8 posts tagged Robotics
8 posts tagged Robotics
Amit Drori and Tel Aviv-based designer Noam Dover created an awesome menagerie of robotic animal sculptures, which are powered by servo motors and remote-controlled by puppeteers, for theatrical production entitled Savanna, A Possible Landscape, which premiered in 2011.
Photos by Noam Dover and Michal Cederbaum
Why fly when you can wheel yourself around on a little blue buggy? Andrew Gray, a University of Florida electrical- and computer-engineering student, designed this incredibly awesome Bird Buggy for his parrot named Pepper, who cleverly steers it with a joystick held in his beak. This creation of this ingenious device came about because Pepper hates to be left alone and makes a great fuss whenever it happens.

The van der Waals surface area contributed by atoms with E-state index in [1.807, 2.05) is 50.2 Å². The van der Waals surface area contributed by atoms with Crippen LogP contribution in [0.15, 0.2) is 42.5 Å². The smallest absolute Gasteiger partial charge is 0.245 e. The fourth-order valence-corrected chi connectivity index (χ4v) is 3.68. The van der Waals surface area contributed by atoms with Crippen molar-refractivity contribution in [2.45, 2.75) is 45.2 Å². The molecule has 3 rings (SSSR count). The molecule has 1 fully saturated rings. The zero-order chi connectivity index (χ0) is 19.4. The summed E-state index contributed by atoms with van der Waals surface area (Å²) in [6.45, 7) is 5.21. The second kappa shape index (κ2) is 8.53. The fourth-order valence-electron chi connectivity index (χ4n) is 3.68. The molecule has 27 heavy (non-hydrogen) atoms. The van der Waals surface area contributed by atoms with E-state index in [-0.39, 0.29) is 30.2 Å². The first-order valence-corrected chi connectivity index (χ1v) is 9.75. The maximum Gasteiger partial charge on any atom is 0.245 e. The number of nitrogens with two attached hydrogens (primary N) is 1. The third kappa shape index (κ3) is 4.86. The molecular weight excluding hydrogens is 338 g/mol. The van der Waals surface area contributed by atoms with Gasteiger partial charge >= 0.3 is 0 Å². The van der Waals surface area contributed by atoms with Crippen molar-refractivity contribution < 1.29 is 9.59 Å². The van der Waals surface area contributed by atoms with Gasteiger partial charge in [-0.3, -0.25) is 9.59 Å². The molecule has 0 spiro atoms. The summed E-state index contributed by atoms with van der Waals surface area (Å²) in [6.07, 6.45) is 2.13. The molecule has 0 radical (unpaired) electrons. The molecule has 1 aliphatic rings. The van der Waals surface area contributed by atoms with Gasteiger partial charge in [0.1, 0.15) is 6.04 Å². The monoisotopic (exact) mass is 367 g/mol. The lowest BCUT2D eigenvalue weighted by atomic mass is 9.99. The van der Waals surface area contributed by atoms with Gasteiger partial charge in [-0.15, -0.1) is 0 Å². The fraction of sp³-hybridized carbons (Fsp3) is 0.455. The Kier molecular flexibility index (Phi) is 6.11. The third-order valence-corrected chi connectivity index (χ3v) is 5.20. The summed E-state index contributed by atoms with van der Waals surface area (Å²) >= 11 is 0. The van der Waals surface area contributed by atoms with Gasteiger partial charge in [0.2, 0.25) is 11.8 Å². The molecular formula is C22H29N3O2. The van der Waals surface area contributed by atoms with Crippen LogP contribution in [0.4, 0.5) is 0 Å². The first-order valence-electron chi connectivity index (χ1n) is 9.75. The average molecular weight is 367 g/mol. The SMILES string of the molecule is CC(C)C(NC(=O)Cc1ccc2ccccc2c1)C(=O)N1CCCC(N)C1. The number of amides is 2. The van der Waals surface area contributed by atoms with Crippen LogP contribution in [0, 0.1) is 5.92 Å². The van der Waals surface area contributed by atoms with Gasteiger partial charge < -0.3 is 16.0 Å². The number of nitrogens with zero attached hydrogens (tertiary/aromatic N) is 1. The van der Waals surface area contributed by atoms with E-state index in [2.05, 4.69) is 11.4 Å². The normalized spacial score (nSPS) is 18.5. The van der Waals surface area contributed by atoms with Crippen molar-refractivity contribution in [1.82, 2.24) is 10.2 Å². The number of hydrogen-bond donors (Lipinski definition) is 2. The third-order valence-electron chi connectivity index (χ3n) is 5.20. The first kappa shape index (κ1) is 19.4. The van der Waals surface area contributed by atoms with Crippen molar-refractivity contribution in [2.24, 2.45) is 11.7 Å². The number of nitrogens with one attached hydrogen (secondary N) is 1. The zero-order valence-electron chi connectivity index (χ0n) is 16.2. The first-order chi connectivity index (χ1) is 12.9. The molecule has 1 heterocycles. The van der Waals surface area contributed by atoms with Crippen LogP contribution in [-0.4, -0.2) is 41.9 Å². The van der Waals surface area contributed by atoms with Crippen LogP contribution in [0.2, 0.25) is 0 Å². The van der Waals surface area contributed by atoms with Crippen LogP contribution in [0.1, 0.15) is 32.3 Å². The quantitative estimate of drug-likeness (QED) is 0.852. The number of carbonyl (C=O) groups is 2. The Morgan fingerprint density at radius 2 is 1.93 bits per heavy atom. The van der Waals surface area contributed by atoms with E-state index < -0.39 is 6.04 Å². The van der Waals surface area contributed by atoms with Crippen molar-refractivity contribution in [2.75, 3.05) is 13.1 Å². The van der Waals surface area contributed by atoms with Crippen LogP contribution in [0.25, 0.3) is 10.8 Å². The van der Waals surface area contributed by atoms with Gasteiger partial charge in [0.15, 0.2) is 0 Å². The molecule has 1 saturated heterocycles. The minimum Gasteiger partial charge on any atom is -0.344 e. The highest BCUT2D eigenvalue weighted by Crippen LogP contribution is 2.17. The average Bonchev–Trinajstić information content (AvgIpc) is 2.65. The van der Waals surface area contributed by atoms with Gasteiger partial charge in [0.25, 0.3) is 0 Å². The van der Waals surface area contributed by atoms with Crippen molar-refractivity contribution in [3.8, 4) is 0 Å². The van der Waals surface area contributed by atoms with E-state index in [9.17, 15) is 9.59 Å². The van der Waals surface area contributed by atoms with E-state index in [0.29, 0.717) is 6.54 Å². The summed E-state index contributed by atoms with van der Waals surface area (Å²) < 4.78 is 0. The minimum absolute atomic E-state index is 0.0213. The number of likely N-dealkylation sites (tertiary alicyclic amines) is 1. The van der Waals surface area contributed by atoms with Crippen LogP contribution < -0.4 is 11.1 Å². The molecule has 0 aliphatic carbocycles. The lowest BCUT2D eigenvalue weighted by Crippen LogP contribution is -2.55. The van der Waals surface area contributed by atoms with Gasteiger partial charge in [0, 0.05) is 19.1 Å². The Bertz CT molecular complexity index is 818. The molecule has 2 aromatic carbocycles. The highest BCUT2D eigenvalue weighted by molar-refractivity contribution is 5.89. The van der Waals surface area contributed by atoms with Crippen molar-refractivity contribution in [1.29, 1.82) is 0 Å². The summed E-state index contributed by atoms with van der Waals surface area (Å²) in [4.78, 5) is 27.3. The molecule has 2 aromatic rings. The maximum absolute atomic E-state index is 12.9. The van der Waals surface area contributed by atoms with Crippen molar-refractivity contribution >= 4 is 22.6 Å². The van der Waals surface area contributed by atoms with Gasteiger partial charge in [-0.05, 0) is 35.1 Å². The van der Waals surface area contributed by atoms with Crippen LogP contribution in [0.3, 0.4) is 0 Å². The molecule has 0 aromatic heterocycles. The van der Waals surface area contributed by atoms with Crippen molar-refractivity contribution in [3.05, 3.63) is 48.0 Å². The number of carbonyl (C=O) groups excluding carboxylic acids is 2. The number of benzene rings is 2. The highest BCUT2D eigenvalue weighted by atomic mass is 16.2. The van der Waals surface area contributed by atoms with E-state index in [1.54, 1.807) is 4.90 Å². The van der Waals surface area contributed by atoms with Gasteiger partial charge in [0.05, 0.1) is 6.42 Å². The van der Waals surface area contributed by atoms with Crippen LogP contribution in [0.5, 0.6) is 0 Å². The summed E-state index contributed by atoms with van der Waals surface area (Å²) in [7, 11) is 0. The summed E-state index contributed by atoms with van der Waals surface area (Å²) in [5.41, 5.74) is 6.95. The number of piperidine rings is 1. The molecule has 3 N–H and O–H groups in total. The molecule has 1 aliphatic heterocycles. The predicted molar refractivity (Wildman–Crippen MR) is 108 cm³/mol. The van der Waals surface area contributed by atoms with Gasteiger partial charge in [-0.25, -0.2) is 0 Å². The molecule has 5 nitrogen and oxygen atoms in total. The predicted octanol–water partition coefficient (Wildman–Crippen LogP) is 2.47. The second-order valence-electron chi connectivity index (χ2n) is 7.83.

"Our parrot, when he’s left alone, screams. It’s ear-piercing even if you’re several rooms away." To alleviate the squawking, Gray built a small cart Pepper can drive easily with his beak. It’s a distraction to give the grey plumed bird something to occupy his time. Sure enough, Pepper took to cruising around on four wheels, driving the small, boxy blue buggy by way of a beak-steered joystick control. Suddenly the bird is a whole lot quieter.
What’s more, the Bird Buggy uses cameras and a homing device mounted in its docking station, to park and recharge itself if Pepper decides to abandon his ride.
This incredibly awesome and wonderfully creepy Robotic Spider Dress is the result of a collaboration between Dutch designer Anouk Wipprecht and Austrian software developer Daniel Schatzmayr. The dress features arachnoid legs mounted on the wearer’s shoulders that move whenever the dress senses nearby movement.
“Schatzmayr’s obsession with hacking hexapods, along with Wipprecht’s established ability to craft fashions that defy convention resulted in this nightmarish hybrid reminiscent of the Borg Queen’s unsettling robot spine host body. As a Halloween costume, the Robotic Spider Dress would win every time, but as a piece of fashion, it might actually be an early look at practical robotics-enhanced garments.”